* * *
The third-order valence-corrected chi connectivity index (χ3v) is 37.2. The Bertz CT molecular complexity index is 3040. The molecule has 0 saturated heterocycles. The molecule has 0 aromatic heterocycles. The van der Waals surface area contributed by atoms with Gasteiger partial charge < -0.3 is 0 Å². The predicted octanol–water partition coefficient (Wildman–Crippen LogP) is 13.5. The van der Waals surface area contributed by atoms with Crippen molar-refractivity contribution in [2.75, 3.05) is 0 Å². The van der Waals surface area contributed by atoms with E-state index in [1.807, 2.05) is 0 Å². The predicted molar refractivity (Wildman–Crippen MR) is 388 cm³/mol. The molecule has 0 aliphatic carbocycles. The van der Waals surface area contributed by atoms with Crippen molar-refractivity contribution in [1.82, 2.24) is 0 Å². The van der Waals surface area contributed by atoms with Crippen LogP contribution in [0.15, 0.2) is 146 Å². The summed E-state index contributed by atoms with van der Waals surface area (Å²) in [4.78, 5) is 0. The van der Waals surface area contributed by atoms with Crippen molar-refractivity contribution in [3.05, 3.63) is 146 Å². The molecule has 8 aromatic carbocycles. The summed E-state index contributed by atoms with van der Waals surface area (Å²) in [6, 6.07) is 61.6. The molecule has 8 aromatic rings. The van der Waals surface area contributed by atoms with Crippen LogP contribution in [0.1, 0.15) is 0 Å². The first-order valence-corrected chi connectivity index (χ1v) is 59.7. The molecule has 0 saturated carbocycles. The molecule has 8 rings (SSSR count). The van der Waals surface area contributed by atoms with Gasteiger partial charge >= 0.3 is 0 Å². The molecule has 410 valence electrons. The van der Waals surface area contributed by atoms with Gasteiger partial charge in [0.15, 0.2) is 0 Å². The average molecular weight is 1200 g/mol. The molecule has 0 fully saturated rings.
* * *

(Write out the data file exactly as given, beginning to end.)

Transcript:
The third-order valence-corrected chi connectivity index (χ3v) is 37.2. The Bertz CT molecular complexity index is 3040. The molecule has 0 saturated heterocycles. The molecule has 0 aromatic heterocycles. The van der Waals surface area contributed by atoms with Gasteiger partial charge < -0.3 is 0 Å². The predicted octanol–water partition coefficient (Wildman–Crippen LogP) is 13.5. The van der Waals surface area contributed by atoms with Crippen molar-refractivity contribution in [2.75, 3.05) is 0 Å². The van der Waals surface area contributed by atoms with E-state index in [1.807, 2.05) is 0 Å². The predicted molar refractivity (Wildman–Crippen MR) is 388 cm³/mol. The molecule has 0 aliphatic carbocycles. The van der Waals surface area contributed by atoms with Crippen molar-refractivity contribution in [1.82, 2.24) is 0 Å². The van der Waals surface area contributed by atoms with Crippen LogP contribution in [0.15, 0.2) is 146 Å². The summed E-state index contributed by atoms with van der Waals surface area (Å²) in [4.78, 5) is 0. The van der Waals surface area contributed by atoms with Crippen molar-refractivity contribution in [3.05, 3.63) is 146 Å². The molecule has 8 aromatic carbocycles. The summed E-state index contributed by atoms with van der Waals surface area (Å²) in [6, 6.07) is 61.6. The molecule has 8 aromatic rings. The van der Waals surface area contributed by atoms with Crippen LogP contribution in [0.1, 0.15) is 0 Å². The first-order valence-corrected chi connectivity index (χ1v) is 59.7. The molecule has 0 saturated carbocycles. The molecule has 8 rings (SSSR count). The van der Waals surface area contributed by atoms with Gasteiger partial charge >= 0.3 is 0 Å². The molecule has 410 valence electrons. The van der Waals surface area contributed by atoms with Gasteiger partial charge in [0.15, 0.2) is 0 Å². The average molecular weight is 1200 g/mol. The molecule has 0 fully saturated rings.